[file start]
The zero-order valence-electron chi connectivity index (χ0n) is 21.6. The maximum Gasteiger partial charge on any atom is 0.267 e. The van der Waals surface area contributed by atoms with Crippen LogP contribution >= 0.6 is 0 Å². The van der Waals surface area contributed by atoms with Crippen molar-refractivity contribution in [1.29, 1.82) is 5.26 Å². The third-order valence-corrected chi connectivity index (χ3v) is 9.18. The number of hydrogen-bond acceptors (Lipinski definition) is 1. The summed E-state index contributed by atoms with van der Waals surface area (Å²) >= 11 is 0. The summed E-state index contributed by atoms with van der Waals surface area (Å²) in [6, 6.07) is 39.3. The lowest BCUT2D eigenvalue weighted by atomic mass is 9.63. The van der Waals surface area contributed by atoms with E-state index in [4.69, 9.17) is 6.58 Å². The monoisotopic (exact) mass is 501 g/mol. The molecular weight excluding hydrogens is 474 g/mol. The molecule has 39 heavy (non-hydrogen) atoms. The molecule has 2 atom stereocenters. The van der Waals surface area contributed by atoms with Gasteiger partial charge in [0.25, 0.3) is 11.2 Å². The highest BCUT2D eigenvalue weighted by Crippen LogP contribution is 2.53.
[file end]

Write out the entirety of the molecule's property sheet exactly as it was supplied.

The zero-order valence-electron chi connectivity index (χ0n) is 21.6. The maximum Gasteiger partial charge on any atom is 0.267 e. The van der Waals surface area contributed by atoms with Crippen LogP contribution >= 0.6 is 0 Å². The van der Waals surface area contributed by atoms with Crippen molar-refractivity contribution in [1.29, 1.82) is 5.26 Å². The third-order valence-corrected chi connectivity index (χ3v) is 9.18. The number of hydrogen-bond acceptors (Lipinski definition) is 1. The summed E-state index contributed by atoms with van der Waals surface area (Å²) >= 11 is 0. The summed E-state index contributed by atoms with van der Waals surface area (Å²) in [6, 6.07) is 39.3. The lowest BCUT2D eigenvalue weighted by atomic mass is 9.63. The van der Waals surface area contributed by atoms with E-state index in [4.69, 9.17) is 6.58 Å². The monoisotopic (exact) mass is 501 g/mol. The molecular weight excluding hydrogens is 474 g/mol. The molecule has 39 heavy (non-hydrogen) atoms. The molecule has 2 atom stereocenters. The van der Waals surface area contributed by atoms with Gasteiger partial charge in [0.25, 0.3) is 11.2 Å². The highest BCUT2D eigenvalue weighted by Crippen LogP contribution is 2.53.